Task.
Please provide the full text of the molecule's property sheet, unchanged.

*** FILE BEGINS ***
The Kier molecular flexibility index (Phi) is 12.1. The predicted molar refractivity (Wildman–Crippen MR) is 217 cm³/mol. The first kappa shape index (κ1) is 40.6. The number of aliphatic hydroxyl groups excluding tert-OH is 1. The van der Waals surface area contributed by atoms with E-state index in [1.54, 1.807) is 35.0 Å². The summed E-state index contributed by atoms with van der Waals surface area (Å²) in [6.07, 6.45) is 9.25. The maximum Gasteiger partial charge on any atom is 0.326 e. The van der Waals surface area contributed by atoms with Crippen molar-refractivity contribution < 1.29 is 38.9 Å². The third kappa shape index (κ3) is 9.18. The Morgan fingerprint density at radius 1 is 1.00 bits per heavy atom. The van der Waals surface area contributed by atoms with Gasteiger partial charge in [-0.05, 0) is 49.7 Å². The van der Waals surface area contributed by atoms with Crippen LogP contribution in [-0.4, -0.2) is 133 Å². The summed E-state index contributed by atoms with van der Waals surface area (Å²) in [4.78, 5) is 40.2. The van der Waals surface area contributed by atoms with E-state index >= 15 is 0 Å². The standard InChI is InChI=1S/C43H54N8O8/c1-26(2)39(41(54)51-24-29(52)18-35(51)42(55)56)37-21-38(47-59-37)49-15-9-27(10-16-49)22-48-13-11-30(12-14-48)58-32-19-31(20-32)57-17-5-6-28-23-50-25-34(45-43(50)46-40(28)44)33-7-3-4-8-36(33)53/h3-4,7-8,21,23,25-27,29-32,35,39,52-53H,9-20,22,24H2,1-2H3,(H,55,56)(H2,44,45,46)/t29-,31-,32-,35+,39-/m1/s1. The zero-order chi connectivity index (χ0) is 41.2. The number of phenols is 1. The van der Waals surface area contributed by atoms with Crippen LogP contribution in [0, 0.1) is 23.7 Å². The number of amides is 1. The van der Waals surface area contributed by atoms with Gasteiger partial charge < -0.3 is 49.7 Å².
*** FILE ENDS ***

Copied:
The Kier molecular flexibility index (Phi) is 12.1. The predicted molar refractivity (Wildman–Crippen MR) is 217 cm³/mol. The first kappa shape index (κ1) is 40.6. The number of aliphatic hydroxyl groups excluding tert-OH is 1. The van der Waals surface area contributed by atoms with E-state index in [1.54, 1.807) is 35.0 Å². The summed E-state index contributed by atoms with van der Waals surface area (Å²) in [6.07, 6.45) is 9.25. The maximum Gasteiger partial charge on any atom is 0.326 e. The van der Waals surface area contributed by atoms with Crippen molar-refractivity contribution < 1.29 is 38.9 Å². The third kappa shape index (κ3) is 9.18. The Morgan fingerprint density at radius 1 is 1.00 bits per heavy atom. The van der Waals surface area contributed by atoms with Gasteiger partial charge in [-0.05, 0) is 49.7 Å². The van der Waals surface area contributed by atoms with Crippen LogP contribution in [-0.4, -0.2) is 133 Å². The summed E-state index contributed by atoms with van der Waals surface area (Å²) in [4.78, 5) is 40.2. The van der Waals surface area contributed by atoms with E-state index >= 15 is 0 Å². The standard InChI is InChI=1S/C43H54N8O8/c1-26(2)39(41(54)51-24-29(52)18-35(51)42(55)56)37-21-38(47-59-37)49-15-9-27(10-16-49)22-48-13-11-30(12-14-48)58-32-19-31(20-32)57-17-5-6-28-23-50-25-34(45-43(50)46-40(28)44)33-7-3-4-8-36(33)53/h3-4,7-8,21,23,25-27,29-32,35,39,52-53H,9-20,22,24H2,1-2H3,(H,55,56)(H2,44,45,46)/t29-,31-,32-,35+,39-/m1/s1. The zero-order chi connectivity index (χ0) is 41.2. The number of phenols is 1. The van der Waals surface area contributed by atoms with Crippen LogP contribution in [0, 0.1) is 23.7 Å². The number of amides is 1. The van der Waals surface area contributed by atoms with Gasteiger partial charge < -0.3 is 49.7 Å².